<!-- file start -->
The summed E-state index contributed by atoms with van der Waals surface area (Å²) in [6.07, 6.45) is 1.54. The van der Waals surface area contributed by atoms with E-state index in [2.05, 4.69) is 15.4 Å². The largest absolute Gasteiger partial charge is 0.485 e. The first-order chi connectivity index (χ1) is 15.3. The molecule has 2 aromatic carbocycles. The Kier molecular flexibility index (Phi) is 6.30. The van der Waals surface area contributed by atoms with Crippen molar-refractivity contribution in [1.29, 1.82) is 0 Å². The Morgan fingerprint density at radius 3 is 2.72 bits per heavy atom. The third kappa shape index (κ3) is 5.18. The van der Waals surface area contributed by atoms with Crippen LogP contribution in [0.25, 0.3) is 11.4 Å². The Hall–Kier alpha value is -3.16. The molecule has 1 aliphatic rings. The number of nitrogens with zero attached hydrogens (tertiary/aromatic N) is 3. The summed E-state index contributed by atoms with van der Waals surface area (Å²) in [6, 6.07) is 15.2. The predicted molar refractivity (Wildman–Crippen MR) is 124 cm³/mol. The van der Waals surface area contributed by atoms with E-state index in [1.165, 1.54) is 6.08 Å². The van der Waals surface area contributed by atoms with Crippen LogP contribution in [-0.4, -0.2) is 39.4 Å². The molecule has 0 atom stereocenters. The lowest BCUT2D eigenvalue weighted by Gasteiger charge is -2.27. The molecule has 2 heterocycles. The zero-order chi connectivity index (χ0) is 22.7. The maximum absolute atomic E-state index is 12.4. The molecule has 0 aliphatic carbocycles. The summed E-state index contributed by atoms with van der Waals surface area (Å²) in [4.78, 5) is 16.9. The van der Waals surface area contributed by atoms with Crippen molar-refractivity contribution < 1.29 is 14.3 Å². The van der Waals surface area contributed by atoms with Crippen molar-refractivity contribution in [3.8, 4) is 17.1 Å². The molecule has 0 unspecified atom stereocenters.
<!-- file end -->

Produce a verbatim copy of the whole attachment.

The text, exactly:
The summed E-state index contributed by atoms with van der Waals surface area (Å²) in [6.07, 6.45) is 1.54. The van der Waals surface area contributed by atoms with E-state index in [2.05, 4.69) is 15.4 Å². The largest absolute Gasteiger partial charge is 0.485 e. The first-order chi connectivity index (χ1) is 15.3. The molecule has 2 aromatic carbocycles. The Kier molecular flexibility index (Phi) is 6.30. The van der Waals surface area contributed by atoms with Crippen molar-refractivity contribution in [1.29, 1.82) is 0 Å². The Morgan fingerprint density at radius 3 is 2.72 bits per heavy atom. The third kappa shape index (κ3) is 5.18. The van der Waals surface area contributed by atoms with Crippen LogP contribution in [0.25, 0.3) is 11.4 Å². The Hall–Kier alpha value is -3.16. The molecule has 1 aliphatic rings. The number of nitrogens with zero attached hydrogens (tertiary/aromatic N) is 3. The summed E-state index contributed by atoms with van der Waals surface area (Å²) in [6, 6.07) is 15.2. The predicted molar refractivity (Wildman–Crippen MR) is 124 cm³/mol. The van der Waals surface area contributed by atoms with E-state index in [1.165, 1.54) is 6.08 Å². The van der Waals surface area contributed by atoms with Crippen LogP contribution in [-0.4, -0.2) is 39.4 Å². The molecule has 0 atom stereocenters. The lowest BCUT2D eigenvalue weighted by Gasteiger charge is -2.27. The molecule has 2 heterocycles. The zero-order chi connectivity index (χ0) is 22.7. The maximum absolute atomic E-state index is 12.4. The molecule has 0 aliphatic carbocycles. The summed E-state index contributed by atoms with van der Waals surface area (Å²) in [4.78, 5) is 16.9. The van der Waals surface area contributed by atoms with Crippen molar-refractivity contribution < 1.29 is 14.3 Å². The van der Waals surface area contributed by atoms with Crippen molar-refractivity contribution in [3.8, 4) is 17.1 Å². The molecule has 0 unspecified atom stereocenters.